Class Notes (1,100,000)
CA (650,000)
UTSC (30,000)
Geography (700)
GGRA02H3 (100)
Lecture 3

GGRA02H3 Lecture Notes - Lecture 3: Cn Tower, Absolute Time And Space, Smallpox


Department
Geography
Course Code
GGRA02H3
Professor
Michael Ekers
Lecture
3

This preview shows page 1. to view the full 5 pages of the document.
GGRA02 LECTURE 3
Toronto’s Indigenous Landscape: The Global History of Toronto
“For aboriginal people living in the Toronto area there is along history of native
occupation which torrents modern towers of concrete and steel may obscure but cannot
eradicate
History will always exist
The modernized world cannot hide/replace history
If you’re not a first nation’s person, you are a settler
Relationship between colonialism, settlement and land
You can change but not eradicate
Review
Space and nature of globalization
place is never a bounded territory
to understand place critically you have to understand all relationships (place is deeply
relational, constitutionally defined by relationships)
we have to be responsible for those relationships, to those distant processes that
constitute our own lives
place comes with obligation
globalization is responsible for innovation of our society [making us more connected]
globalization=life chances
Space: Absolute space
Place vs Space
Theres a spatiality in every part of our lives [to education, to social media, to
communications]
place determines a location, space is everything
moving to point a to point be: absolute space
maps are a transparent reflection of reality, it describes where things are
find more resources at oneclass.com
find more resources at oneclass.com
You're Reading a Preview

Unlock to view full version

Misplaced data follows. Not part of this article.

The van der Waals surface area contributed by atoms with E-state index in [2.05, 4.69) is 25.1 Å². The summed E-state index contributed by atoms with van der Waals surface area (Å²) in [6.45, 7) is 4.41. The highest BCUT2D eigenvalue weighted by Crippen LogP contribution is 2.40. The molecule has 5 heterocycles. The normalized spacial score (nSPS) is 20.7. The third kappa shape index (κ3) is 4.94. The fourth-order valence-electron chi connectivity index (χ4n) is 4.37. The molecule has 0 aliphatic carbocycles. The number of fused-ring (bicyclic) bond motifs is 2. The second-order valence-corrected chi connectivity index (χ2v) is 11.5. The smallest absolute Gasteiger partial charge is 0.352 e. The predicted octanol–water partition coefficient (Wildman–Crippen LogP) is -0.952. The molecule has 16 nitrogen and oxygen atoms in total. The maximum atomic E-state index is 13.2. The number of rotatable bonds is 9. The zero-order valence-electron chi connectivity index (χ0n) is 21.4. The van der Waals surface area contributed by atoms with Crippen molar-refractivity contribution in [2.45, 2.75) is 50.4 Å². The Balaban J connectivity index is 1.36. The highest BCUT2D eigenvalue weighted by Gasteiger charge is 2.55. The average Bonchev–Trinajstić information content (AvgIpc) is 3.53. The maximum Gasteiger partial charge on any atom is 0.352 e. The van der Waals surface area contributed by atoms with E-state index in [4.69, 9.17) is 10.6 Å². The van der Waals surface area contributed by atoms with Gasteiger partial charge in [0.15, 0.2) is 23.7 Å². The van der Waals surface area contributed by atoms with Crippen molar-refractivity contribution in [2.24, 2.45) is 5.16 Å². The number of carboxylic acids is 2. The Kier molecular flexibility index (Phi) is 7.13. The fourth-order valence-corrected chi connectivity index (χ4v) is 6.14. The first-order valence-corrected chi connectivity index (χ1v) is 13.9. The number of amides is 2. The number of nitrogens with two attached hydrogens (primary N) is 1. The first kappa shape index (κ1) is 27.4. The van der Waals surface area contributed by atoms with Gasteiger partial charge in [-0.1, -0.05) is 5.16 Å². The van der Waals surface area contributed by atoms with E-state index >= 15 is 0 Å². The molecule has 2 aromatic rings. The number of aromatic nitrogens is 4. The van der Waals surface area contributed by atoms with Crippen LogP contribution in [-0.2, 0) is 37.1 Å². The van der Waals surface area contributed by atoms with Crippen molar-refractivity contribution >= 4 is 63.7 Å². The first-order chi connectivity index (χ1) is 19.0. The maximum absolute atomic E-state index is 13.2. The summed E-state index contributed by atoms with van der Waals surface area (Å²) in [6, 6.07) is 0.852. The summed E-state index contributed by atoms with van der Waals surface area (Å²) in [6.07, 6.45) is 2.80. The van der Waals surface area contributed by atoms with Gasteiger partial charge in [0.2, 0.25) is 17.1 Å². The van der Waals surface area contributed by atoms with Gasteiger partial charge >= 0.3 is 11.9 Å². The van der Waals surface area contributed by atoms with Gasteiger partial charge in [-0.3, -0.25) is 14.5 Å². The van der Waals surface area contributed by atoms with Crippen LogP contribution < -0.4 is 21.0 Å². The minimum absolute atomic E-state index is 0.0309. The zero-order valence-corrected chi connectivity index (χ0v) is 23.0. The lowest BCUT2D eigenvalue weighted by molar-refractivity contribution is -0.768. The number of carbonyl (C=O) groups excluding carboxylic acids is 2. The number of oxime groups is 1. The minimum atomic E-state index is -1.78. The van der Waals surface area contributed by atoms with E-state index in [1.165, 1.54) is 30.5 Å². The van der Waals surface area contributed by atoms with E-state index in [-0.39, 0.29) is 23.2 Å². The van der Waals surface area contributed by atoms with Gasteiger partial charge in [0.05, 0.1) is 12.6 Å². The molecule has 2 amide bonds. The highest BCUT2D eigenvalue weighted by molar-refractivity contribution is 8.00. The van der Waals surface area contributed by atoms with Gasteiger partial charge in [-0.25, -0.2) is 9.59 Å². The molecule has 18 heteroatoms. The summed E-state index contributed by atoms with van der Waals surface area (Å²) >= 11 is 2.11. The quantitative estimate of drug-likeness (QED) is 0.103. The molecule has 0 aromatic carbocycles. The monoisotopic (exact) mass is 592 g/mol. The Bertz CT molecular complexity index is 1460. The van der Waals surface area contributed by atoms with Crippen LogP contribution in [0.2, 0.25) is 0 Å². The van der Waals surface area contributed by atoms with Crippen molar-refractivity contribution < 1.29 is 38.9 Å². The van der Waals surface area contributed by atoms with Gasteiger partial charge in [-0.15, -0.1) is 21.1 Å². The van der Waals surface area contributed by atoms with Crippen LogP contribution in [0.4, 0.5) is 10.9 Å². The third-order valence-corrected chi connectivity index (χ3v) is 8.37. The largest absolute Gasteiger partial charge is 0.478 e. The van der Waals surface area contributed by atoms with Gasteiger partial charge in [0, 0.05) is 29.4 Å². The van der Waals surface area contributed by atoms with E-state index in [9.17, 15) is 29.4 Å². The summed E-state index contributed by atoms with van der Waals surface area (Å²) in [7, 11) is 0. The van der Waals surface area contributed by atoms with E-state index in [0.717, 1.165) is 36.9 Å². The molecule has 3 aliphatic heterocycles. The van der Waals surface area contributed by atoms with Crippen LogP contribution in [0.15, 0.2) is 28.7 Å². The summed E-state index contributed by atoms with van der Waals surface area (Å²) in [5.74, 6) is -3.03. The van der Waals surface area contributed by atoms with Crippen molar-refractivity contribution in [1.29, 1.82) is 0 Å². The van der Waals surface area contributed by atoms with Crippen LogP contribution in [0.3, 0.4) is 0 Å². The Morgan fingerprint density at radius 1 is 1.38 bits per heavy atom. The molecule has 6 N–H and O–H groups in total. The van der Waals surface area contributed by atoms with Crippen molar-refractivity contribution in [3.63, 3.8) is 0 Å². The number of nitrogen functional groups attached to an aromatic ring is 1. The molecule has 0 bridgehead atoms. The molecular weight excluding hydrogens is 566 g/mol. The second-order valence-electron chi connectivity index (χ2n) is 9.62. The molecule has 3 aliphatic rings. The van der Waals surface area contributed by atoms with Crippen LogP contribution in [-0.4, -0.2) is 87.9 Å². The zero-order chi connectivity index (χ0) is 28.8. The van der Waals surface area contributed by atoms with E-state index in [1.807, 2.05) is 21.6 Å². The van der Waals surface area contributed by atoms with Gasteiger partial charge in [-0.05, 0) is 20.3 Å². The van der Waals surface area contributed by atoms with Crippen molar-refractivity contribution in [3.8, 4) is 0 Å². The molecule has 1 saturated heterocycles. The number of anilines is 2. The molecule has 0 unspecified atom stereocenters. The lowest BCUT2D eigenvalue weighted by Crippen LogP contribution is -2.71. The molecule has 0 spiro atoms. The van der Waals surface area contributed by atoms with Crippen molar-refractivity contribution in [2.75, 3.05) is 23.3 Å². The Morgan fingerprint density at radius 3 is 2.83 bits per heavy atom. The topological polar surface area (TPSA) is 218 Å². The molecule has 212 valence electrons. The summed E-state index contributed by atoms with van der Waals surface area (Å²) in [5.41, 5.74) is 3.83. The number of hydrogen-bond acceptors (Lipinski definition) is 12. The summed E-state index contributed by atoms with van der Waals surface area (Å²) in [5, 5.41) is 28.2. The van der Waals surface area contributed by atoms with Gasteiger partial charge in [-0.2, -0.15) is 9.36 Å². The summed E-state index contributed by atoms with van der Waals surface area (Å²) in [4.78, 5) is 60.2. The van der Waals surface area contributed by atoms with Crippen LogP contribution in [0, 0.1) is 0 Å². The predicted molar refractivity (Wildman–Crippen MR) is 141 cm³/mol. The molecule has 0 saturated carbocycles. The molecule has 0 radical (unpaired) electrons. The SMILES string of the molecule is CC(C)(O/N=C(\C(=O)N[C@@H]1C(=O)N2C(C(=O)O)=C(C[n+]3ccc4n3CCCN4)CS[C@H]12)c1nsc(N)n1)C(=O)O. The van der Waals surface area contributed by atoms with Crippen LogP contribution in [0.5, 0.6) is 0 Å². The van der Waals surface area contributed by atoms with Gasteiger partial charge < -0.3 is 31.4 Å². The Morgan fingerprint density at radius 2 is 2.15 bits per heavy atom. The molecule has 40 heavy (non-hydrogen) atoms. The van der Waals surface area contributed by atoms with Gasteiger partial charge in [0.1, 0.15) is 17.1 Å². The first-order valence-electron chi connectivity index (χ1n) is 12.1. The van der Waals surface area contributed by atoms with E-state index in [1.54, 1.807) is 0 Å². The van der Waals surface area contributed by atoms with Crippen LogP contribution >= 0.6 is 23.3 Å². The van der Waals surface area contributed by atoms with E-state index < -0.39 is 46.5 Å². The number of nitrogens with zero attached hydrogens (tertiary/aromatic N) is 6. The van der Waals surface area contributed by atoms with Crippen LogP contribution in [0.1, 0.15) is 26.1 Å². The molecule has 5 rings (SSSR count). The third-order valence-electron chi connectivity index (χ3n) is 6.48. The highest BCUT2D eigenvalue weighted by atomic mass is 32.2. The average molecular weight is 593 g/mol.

Only page 1 are available for preview. Some parts have been intentionally blurred.

is absolute space objective?
Space: Relational Space
Space is socially constructed
We make space through our activities and experiences (economic, cultural etc.)
we make different spatial patterns everyday
spatial practice: the very lived ways people produce space (e.g. the way people produce
suburbs) the very physical and material processes that make space what it is in a very
physical sense
representations of space: how do we represent space, what gets represented and what
doesn’t? the ways in which power is inscribed into space
e.g. quebec making laws restricting religious expression but allowing a crucifix to hang
on the walls in their parliament building to represent the french and catholic history. This
is about power and racism
symbolic space: what does the CN tower represent? It’s about Toronto’s power, its
economic dynamics
religious institutions are cited in particular ways so that they are visible, different
meanings and symbols [that occupy space] are inscribed into landscape
The global history of Toronto: aboriginal settlement in the toronto area
there was a lot of force migration here
slavery
very diverse forms of immigration
missisauga, toronto, spadina: refers to aboriginal name
Aboriginal social formations
we are very different and distinct from other places (e.g market)
aboriginal social formation=defined by kinship
motive production: accessing goods
older society was much more localized: there were no separate states
aboriginals had an entrenched form of redistribution
find more resources at oneclass.com
find more resources at oneclass.com
You're Reading a Preview

Unlock to view full version